Here’s a selection of the questions I’m most frequently asked. I’ll be adding to this list over time, but if there’s something you’d like to ask that’s not answered here, email me.
“What’s the best thing about being an author?”
The best thing is getting to spend my days making up adventures for my readers! Like most children’s authors, I write the stories I would liked to have read when I was younger – so I quite often find myself getting lost in my characters’ worlds. Plus, on the days I’m not at my desk, I get to visit schools and spread the word about how much fun writing your own stories can be!
“Who is your favourite author?”
I’m afraid I can’t narrow it down to just one! I read a lot (including a lot of children’s books, as that’s what I write), so I’m lucky enough to find books by great authors all the time. If I had to make a list of my current favourites, it would include: JRR Tolkien, Terry Pratchett, Eoin Colfer, Charlie Higson, Darren Shan, Barry Hutchison, Neil Gaiman, Jim Butcher, Anthony Horowitz, Philip Reeve, Lemony Snicket, Stephen King, Dav Pilkey and Andy Stanton.
“Which of the books you have written is your favourite?”
It’s always the book I’m working on at the moment; it has to be. I get so involved in my stories that I think about them when I’m eating, watching TV and (should be) sleeping! When I move on to my next book, that will instantly become my favourite!
“Where do you get your ideas from?”
A more accurate question would be to ask where don’t I get ideas from. I get ideas for stories from people I see, conversations I hear, things I read and many more places besides. In fact, a great way to come up with new story ideas is to simply match up two random words (like ‘killer’ and ‘toilet’) and see where your imagination takes you. For writers, however, ideas are not enough. It’s the execution of those ideas that makes a novel. In other words, can you take your idea and flesh it out to a full story with a beginning, middle and end? Can you add interesting characters, and make the reader want to root for them throughout their journey. If you can, that’s when you can turn an idea into an exciting story.
“How long does it take you to write a book?”
That’s a difficult question to answer as different books take different amounts of time. With Scream Street, for example, I worked on the series for two years before the first books were ever published. A first draft of a book for 7 to 9 year olds (around 16,000 words) will take me about a month. Subsequent drafts shouldn’t take as long but, if there are problems to sort out, even they can drag on. From start to finish, you’re looking at at least three months per book, and probably more.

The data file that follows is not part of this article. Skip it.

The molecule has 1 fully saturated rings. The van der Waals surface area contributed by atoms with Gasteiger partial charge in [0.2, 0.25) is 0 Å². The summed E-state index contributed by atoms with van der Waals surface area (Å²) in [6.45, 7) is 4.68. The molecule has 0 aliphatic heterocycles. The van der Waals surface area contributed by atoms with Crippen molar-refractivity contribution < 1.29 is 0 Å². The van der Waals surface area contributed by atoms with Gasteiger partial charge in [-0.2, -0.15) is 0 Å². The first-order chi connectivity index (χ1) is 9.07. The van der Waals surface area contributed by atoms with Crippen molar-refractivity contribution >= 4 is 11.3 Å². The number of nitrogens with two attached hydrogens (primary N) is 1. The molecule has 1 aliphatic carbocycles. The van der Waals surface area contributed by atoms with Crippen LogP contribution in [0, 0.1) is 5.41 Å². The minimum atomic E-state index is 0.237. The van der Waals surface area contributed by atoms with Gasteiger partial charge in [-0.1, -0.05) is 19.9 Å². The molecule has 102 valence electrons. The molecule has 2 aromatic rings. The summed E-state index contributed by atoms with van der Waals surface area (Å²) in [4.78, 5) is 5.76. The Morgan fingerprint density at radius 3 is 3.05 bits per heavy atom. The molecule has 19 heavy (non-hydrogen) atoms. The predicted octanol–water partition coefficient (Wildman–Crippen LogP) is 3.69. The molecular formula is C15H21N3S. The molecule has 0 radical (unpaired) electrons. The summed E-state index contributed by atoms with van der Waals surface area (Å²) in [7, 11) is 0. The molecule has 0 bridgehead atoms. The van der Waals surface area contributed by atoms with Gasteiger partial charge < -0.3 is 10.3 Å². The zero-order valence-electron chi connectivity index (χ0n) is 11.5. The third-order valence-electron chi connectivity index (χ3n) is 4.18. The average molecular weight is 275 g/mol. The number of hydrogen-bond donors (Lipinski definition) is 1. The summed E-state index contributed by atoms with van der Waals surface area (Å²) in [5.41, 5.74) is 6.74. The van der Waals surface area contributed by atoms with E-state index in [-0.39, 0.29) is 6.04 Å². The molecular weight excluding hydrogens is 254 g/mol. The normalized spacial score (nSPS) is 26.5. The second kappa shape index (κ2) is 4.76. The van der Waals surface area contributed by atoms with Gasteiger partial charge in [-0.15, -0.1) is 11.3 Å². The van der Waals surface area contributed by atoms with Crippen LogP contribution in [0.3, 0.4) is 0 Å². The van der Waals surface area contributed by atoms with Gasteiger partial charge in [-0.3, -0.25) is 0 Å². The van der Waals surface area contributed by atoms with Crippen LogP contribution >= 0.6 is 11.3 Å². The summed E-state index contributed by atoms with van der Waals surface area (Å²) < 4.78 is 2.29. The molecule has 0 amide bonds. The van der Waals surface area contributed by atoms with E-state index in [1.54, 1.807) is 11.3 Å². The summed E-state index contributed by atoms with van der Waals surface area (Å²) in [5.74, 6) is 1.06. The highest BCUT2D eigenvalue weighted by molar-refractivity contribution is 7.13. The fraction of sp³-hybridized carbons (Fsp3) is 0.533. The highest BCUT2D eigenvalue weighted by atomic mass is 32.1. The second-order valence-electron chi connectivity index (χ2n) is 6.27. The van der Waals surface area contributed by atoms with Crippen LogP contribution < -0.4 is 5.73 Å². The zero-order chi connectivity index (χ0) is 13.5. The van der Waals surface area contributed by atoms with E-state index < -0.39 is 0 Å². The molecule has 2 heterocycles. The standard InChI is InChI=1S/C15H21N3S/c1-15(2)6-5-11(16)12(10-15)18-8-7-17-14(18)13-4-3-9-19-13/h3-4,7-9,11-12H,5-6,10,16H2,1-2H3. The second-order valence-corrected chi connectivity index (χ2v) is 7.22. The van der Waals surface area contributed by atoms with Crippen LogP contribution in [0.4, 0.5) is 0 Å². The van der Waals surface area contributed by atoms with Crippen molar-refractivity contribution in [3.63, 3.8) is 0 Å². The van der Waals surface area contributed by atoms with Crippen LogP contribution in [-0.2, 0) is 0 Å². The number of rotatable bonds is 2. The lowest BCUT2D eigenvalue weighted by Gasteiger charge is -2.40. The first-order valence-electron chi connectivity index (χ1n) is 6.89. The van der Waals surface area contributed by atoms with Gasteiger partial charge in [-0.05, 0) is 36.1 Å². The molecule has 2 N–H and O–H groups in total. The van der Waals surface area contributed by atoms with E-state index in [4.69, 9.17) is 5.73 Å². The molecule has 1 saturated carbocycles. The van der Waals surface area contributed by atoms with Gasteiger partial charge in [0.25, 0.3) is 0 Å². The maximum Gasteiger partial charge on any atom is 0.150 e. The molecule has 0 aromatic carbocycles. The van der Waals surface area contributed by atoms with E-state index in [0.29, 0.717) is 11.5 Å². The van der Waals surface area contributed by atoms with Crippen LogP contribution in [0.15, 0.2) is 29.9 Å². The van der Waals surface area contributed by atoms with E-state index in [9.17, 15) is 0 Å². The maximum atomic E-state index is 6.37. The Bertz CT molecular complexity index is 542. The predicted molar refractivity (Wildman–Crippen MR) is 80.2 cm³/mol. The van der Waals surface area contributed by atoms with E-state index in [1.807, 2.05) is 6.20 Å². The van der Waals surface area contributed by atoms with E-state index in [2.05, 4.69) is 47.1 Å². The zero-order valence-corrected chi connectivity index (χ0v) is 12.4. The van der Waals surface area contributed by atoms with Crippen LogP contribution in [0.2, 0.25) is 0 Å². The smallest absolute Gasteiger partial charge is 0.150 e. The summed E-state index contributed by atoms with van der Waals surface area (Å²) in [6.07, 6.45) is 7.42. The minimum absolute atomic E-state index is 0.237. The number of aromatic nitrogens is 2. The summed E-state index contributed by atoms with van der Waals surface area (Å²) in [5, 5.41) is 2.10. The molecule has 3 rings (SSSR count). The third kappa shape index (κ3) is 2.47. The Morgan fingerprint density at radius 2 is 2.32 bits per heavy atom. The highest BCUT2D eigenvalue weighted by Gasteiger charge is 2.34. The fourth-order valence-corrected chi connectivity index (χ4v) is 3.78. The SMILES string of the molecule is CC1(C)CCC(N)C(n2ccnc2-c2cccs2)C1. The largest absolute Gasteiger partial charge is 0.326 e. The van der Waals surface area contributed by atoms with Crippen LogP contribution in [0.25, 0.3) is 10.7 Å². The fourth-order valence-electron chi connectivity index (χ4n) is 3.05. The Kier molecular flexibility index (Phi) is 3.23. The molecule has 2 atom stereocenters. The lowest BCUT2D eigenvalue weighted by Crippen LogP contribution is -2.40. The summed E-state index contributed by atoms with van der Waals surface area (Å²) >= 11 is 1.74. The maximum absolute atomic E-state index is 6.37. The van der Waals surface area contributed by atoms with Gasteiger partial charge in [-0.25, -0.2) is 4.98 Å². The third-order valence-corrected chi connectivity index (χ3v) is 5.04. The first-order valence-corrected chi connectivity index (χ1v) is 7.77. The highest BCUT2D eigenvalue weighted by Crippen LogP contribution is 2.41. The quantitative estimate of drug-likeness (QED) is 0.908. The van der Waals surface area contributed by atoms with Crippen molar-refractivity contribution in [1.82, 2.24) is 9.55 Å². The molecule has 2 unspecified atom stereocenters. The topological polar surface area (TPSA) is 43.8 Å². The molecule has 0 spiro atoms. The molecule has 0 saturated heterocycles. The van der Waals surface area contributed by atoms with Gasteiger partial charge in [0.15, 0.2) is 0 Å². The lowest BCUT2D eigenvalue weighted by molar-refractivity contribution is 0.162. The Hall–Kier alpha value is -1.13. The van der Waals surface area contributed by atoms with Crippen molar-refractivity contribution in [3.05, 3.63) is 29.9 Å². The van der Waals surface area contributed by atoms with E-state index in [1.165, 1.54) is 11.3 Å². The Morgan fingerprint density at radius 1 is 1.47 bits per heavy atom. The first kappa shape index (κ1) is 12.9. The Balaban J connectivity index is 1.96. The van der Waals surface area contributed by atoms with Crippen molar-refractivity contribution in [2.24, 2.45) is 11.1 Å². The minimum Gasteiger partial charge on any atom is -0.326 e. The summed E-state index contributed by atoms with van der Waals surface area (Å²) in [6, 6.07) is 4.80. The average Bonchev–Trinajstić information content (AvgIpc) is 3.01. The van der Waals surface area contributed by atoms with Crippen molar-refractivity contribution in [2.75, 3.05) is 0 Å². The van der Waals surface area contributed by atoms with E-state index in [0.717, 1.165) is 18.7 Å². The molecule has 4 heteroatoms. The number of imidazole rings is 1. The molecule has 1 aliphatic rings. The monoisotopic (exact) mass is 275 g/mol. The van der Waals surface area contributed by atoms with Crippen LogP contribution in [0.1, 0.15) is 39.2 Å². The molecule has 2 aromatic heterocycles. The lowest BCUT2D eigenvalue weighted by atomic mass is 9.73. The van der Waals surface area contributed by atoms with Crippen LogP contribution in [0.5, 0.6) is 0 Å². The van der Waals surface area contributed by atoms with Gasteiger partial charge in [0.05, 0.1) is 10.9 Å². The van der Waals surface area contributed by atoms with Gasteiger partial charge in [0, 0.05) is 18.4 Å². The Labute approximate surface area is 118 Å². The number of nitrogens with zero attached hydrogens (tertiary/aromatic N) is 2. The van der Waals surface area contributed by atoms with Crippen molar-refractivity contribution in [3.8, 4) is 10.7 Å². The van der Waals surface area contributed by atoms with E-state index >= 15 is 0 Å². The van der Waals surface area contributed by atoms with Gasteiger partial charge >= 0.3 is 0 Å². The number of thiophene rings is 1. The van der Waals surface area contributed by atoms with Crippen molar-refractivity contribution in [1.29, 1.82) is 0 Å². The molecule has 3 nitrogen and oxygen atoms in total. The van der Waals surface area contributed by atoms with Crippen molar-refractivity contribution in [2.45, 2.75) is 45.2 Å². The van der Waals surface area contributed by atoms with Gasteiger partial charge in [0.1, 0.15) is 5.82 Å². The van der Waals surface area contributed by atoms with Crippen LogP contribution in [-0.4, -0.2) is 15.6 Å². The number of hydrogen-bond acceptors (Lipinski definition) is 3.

“Do you do your own illustrations?”
I have all the artistic ability of blind spoon so, no, I don’t do my own illustrations. The lovely people at Walker Books found someone much more qualified for that!
“How can I become a writer, too?”
The best advice I can give anyone who wants to become a writer is to write. That might sound obvious, but you would be amazed at how many people I meet who tell me they’re going to write a book but, when I ask what they’ve written up until now, their eyes glaze over as though it’s the most ridiculous question in the world.
If you want to be a writer, you have to write, write, then write some more. There is no easy shortcut. Everything you write at the start of your career will be rejected – that’s just the way it is. The trick is then to take that piece of work, put it away, then start on something new, having learned from your mistakes. If you don’t think you’ve made any mistakes, or remain convinced that your writing cannot be improved, you’re going to get nowhere fast.
Take a look at my posts on How I Did It and my Top Ten Tips To Help You Get A Literary Agent. Then, research writing on the ‘net. Learn how to format a manuscript, write a query letter, pitch a story and more. Find a critique group, or start one with your friends, and work hard – every day – to improve your writing.
I’m being touted as a ‘debut author’ for Scream Street, yet I’ve been writing professionally for over ten years. That’s a long time to become an overnight success. Are you in it for the long haul, too? You’d better be.
“I’ve got a great idea for a book, will you write it so we can split the money?”
You’d be amazed how many times I get asked this. As I mentioned above, getting an idea isn’t the hard part. The execution of the idea is. How about if I come up with an idea, then you spend six months to a year developing and writing the book, and pay me half of whatever you earn from it? No? Thought not.
More questions coming soon!